Monday, 23 March 2009

Strawberry Girl by Lois Lenski

What a pleasure to go back in time and remember sitting/lying on our front porch one summer with this book. That summer I was living out this tale of the Florida "Crackers", as they were called. Birdie Boyer and her family have just moved to an old farm with ambitious plans to fix it up. Their nearest neighbors are the Slater family. These are not the nice neighbors the Boyers are used to. It's apparant to the reader that the Slaters do not want the Boyers on the farm.

The Boyers plan to raise sugar cane and other crops. The crop Birdie cares the most about is the strawberry one. She works hard on caring for the young plants but the Slaters allow their hogs and cattle to roam about and wreck many of her plants. Even after Pa Boyer erects first a board fence and then a barbed wire fence, the Slaters ruin the fences and push their cattle through the garden. Pa Boyer does a few things to get revenge but the Slaters manage to be even meaner.

Lois Lenski has an uncanny way with dialogue. She writes in such a way that I swear I can hear exactly how the people are talking. Here's a sample:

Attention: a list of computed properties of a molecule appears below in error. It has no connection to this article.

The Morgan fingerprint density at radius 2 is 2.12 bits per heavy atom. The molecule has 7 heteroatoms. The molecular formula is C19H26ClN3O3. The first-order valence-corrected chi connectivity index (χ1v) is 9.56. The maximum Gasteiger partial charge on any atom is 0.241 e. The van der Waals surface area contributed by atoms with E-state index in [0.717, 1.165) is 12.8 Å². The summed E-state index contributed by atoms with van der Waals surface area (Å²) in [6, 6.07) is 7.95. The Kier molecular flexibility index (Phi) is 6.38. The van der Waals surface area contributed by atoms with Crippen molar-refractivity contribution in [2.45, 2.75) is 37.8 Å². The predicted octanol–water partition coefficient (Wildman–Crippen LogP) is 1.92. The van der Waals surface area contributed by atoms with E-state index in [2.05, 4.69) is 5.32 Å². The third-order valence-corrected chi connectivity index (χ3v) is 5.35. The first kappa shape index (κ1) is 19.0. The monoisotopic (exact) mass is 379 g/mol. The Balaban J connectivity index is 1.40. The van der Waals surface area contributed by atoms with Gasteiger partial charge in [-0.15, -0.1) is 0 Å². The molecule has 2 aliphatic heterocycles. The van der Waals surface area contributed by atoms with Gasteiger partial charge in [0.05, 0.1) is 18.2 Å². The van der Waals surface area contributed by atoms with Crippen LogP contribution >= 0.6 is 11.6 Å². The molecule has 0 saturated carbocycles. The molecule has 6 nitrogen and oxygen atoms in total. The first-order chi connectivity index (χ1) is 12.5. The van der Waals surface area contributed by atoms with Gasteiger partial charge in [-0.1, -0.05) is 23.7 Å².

"Ain't them right purty, Ma?"

Birdie brought the first cupful in and Ma made shortcake.

"I think that's jest plumb good," said Pa.

The author wrote seventeen books in this series of regional stories. I like knowing that she did extensive research for each one.  They have all been very popular. This one, however, won the Newbarry Medal in 1945. I don't remember how old I was when I first read this book but I would think a good reader of nine or ten could handle it. I'd also recommend it for those of us who are a little bit older.

Published by Harper Collins, 1945


  1. Strawberries -- yum! Those neighbours sound horribly inconsiderate but I suppose every good story needs a villian, right? Sounds like Birdie has alot of spunk and determination, something all young girls could use.